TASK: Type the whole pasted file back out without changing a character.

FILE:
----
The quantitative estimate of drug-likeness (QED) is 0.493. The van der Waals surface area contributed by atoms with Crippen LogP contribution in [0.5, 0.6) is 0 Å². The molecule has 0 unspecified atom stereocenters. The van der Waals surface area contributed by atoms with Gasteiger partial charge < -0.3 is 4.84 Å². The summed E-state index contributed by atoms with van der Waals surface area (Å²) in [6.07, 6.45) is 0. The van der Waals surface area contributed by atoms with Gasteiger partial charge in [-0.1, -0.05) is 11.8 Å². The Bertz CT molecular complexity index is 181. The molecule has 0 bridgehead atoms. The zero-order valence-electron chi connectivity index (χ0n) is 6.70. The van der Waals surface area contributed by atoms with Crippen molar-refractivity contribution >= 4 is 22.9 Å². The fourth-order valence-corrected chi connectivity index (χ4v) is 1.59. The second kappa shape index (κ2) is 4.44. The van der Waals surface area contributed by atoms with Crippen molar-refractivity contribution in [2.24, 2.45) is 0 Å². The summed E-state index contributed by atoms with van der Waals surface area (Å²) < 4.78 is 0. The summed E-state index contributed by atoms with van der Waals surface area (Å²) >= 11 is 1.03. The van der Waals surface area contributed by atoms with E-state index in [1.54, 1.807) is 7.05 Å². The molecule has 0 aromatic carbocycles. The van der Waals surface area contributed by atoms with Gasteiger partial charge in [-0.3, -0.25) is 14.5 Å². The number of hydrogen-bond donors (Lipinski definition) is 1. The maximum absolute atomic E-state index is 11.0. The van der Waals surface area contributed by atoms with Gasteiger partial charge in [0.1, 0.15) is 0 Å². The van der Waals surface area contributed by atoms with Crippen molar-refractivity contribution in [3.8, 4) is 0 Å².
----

The quantitative estimate of drug-likeness (QED) is 0.493. The van der Waals surface area contributed by atoms with Crippen LogP contribution in [0.5, 0.6) is 0 Å². The molecule has 0 unspecified atom stereocenters. The van der Waals surface area contributed by atoms with Gasteiger partial charge < -0.3 is 4.84 Å². The summed E-state index contributed by atoms with van der Waals surface area (Å²) in [6.07, 6.45) is 0. The van der Waals surface area contributed by atoms with Gasteiger partial charge in [-0.1, -0.05) is 11.8 Å². The Bertz CT molecular complexity index is 181. The molecule has 0 bridgehead atoms. The zero-order valence-electron chi connectivity index (χ0n) is 6.70. The van der Waals surface area contributed by atoms with Crippen molar-refractivity contribution >= 4 is 22.9 Å². The fourth-order valence-corrected chi connectivity index (χ4v) is 1.59. The second kappa shape index (κ2) is 4.44. The van der Waals surface area contributed by atoms with Crippen molar-refractivity contribution in [2.24, 2.45) is 0 Å². The summed E-state index contributed by atoms with van der Waals surface area (Å²) < 4.78 is 0. The summed E-state index contributed by atoms with van der Waals surface area (Å²) >= 11 is 1.03. The van der Waals surface area contributed by atoms with E-state index in [1.54, 1.807) is 7.05 Å². The molecule has 0 aromatic carbocycles. The van der Waals surface area contributed by atoms with Gasteiger partial charge in [-0.3, -0.25) is 14.5 Å². The number of hydrogen-bond donors (Lipinski definition) is 1. The maximum absolute atomic E-state index is 11.0. The van der Waals surface area contributed by atoms with Gasteiger partial charge in [0.1, 0.15) is 0 Å². The van der Waals surface area contributed by atoms with Crippen molar-refractivity contribution in [3.8, 4) is 0 Å².